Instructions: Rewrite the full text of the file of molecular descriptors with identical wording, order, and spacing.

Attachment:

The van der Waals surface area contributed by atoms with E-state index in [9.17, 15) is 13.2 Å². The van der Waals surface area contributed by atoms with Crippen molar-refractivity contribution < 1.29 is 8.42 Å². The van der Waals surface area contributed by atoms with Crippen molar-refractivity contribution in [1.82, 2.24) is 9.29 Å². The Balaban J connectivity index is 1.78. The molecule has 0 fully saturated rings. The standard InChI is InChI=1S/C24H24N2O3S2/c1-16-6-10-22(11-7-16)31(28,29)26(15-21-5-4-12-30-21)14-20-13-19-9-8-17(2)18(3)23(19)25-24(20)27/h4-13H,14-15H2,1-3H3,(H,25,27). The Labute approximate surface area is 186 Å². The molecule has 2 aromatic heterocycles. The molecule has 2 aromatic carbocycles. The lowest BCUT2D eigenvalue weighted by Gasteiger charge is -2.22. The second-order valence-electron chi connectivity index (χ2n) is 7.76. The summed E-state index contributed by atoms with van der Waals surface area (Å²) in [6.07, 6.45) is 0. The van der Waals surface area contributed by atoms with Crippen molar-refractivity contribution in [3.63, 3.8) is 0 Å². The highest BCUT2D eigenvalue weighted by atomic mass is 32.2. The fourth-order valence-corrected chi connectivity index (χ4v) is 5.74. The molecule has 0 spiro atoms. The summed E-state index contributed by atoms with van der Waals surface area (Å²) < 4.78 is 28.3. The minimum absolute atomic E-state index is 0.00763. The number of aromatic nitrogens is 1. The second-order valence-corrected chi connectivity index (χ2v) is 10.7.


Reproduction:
The van der Waals surface area contributed by atoms with E-state index in [9.17, 15) is 13.2 Å². The van der Waals surface area contributed by atoms with Crippen molar-refractivity contribution < 1.29 is 8.42 Å². The van der Waals surface area contributed by atoms with Crippen molar-refractivity contribution in [1.82, 2.24) is 9.29 Å². The Balaban J connectivity index is 1.78. The molecule has 0 fully saturated rings. The standard InChI is InChI=1S/C24H24N2O3S2/c1-16-6-10-22(11-7-16)31(28,29)26(15-21-5-4-12-30-21)14-20-13-19-9-8-17(2)18(3)23(19)25-24(20)27/h4-13H,14-15H2,1-3H3,(H,25,27). The Labute approximate surface area is 186 Å². The molecule has 2 aromatic heterocycles. The molecule has 2 aromatic carbocycles. The lowest BCUT2D eigenvalue weighted by Gasteiger charge is -2.22. The second-order valence-electron chi connectivity index (χ2n) is 7.76. The summed E-state index contributed by atoms with van der Waals surface area (Å²) in [6.07, 6.45) is 0. The van der Waals surface area contributed by atoms with Crippen molar-refractivity contribution in [3.63, 3.8) is 0 Å². The highest BCUT2D eigenvalue weighted by atomic mass is 32.2. The fourth-order valence-corrected chi connectivity index (χ4v) is 5.74. The molecule has 0 spiro atoms. The summed E-state index contributed by atoms with van der Waals surface area (Å²) < 4.78 is 28.3. The minimum absolute atomic E-state index is 0.00763. The number of aromatic nitrogens is 1. The second-order valence-corrected chi connectivity index (χ2v) is 10.7.